Heavy themes handled with light touch
By Jo Ledingham
It's refreshing to see two First Nations characters off reserve and/or out of the Downtown Eastside dramatized. These are regular working guys: Jake is a journalist (but a bad alcoholic) and his cousin Ike is a photographer who has been away for 15 years on assignment in war-ravaged Africa. Ike returns to Canada, checks up on Jake only to find him in a drunken, puking stupor--which explains the toilet on stage. (A toilet on stage is, like a gun, one of those uh-oh items.)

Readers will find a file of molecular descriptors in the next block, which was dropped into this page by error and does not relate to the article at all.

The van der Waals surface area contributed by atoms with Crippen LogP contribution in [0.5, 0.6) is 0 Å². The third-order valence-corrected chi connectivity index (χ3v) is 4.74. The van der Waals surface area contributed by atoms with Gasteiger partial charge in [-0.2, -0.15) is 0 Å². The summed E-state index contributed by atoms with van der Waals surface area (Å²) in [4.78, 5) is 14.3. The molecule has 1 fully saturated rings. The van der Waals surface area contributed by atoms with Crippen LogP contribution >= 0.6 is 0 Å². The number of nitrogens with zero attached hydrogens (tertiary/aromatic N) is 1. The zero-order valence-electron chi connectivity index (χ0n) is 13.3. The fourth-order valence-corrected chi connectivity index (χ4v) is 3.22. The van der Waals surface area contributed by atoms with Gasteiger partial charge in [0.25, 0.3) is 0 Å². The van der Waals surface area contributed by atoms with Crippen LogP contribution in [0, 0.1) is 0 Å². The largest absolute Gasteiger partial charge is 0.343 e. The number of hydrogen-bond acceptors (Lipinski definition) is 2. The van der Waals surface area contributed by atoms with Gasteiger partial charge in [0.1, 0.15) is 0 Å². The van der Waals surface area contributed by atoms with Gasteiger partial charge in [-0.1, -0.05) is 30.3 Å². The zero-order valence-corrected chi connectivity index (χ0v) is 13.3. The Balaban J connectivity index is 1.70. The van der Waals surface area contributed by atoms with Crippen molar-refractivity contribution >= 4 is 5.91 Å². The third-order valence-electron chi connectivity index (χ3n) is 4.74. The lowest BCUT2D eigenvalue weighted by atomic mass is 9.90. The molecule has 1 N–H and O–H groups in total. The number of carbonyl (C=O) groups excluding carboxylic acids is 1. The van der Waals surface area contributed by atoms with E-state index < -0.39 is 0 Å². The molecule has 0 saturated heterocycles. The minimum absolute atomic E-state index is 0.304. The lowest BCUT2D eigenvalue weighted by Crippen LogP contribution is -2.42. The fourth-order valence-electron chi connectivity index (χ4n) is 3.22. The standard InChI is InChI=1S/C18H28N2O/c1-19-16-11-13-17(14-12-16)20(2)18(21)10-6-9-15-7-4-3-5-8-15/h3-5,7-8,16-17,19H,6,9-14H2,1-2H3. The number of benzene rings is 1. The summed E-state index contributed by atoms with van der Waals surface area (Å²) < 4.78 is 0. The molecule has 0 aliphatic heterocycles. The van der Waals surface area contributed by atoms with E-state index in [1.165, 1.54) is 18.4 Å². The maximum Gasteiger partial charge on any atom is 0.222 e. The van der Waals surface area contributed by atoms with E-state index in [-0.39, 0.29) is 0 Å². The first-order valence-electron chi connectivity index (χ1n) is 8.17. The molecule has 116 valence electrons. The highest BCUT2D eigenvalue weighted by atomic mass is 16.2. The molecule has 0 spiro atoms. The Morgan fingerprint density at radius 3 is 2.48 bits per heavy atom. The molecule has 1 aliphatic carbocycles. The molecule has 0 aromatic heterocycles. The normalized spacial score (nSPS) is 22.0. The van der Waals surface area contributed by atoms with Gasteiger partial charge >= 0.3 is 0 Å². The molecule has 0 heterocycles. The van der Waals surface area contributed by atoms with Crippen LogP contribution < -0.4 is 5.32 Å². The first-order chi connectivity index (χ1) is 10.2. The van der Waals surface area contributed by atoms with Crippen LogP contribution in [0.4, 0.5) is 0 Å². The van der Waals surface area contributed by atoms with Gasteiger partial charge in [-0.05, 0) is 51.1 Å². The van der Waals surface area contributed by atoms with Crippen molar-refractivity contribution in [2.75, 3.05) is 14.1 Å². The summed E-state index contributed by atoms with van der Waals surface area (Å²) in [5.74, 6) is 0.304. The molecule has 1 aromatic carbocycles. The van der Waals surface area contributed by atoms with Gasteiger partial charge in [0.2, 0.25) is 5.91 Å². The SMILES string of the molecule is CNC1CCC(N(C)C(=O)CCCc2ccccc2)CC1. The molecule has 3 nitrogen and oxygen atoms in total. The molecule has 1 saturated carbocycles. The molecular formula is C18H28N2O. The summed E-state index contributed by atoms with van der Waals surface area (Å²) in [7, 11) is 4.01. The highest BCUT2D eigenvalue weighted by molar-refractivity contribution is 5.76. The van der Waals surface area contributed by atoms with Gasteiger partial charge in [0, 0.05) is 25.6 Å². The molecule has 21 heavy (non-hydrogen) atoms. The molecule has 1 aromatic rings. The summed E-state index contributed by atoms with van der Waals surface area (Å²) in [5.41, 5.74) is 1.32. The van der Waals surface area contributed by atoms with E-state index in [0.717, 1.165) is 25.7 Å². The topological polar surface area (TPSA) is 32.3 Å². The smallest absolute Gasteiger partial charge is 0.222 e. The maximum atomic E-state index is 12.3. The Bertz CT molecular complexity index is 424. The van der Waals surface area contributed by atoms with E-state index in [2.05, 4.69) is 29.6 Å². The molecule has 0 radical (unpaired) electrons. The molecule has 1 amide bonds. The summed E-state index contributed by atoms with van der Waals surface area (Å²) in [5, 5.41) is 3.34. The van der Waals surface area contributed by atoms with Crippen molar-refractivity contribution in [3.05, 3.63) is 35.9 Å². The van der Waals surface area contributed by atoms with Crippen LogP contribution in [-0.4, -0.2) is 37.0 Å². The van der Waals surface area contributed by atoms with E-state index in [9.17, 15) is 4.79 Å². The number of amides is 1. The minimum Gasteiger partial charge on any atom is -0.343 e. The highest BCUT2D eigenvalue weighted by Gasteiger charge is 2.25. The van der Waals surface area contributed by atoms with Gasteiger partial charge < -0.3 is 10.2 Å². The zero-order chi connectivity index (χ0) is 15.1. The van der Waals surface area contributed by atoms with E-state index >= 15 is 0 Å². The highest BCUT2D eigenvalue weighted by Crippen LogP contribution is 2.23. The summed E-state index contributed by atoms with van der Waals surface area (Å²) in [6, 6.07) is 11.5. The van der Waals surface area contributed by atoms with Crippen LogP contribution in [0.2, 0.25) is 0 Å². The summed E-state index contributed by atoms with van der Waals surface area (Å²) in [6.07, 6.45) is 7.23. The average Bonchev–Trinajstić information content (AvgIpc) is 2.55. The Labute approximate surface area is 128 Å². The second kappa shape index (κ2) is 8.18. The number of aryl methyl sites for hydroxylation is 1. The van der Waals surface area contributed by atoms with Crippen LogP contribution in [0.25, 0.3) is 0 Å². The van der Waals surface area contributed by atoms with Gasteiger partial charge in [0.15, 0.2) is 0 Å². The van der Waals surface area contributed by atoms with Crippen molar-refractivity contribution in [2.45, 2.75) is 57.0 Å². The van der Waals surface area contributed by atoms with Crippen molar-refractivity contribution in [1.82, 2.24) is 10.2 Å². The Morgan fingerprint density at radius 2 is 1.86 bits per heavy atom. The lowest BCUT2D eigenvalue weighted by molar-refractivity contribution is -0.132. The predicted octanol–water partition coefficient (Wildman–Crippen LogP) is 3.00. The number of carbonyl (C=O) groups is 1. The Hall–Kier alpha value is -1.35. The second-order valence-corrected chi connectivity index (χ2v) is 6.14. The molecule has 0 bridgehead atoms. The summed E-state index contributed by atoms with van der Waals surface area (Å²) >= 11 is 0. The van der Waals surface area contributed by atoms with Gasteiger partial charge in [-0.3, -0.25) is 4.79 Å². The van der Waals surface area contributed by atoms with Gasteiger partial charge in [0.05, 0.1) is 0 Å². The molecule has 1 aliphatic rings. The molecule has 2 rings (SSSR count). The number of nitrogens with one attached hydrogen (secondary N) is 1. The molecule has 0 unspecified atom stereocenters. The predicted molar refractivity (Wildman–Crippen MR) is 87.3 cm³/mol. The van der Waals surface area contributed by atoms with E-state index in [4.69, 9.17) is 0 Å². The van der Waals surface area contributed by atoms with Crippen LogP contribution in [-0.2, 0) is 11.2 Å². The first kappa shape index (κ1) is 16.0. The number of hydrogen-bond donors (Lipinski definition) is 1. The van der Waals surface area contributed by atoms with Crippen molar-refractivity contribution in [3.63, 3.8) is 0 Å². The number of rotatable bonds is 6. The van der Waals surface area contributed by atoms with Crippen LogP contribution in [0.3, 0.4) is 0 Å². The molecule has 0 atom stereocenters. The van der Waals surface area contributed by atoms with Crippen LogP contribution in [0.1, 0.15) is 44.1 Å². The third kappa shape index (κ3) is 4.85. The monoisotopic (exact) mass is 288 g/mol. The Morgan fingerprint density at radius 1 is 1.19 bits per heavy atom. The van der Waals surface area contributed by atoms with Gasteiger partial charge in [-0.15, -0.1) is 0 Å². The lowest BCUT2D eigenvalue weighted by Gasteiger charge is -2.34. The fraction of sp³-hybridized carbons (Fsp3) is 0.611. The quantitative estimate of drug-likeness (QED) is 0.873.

After good-naturedly trading insults and, briefly, talking about their unhappy childhoods (Ike's history in residential school, Jake's on reserve with an abusive father), they end up on a road trip in Jake's duct-taped, red Ford Escort on their way to Muskoka, hot on the trail of the mysteriously missing Minister of Justice.
Your traditionally savvy First Nations men these are not. Once in the bush, spooked by the howls of wolves, ignorant about lighting a fire and hungry for lack of forethought, this is one odd couple of not-so-braves.
Below: "Craig Lauzon and Lorne Cardinal switch roles every night in the First Nations buddy comedy Thunderstick at the Firehall Arts Centre."
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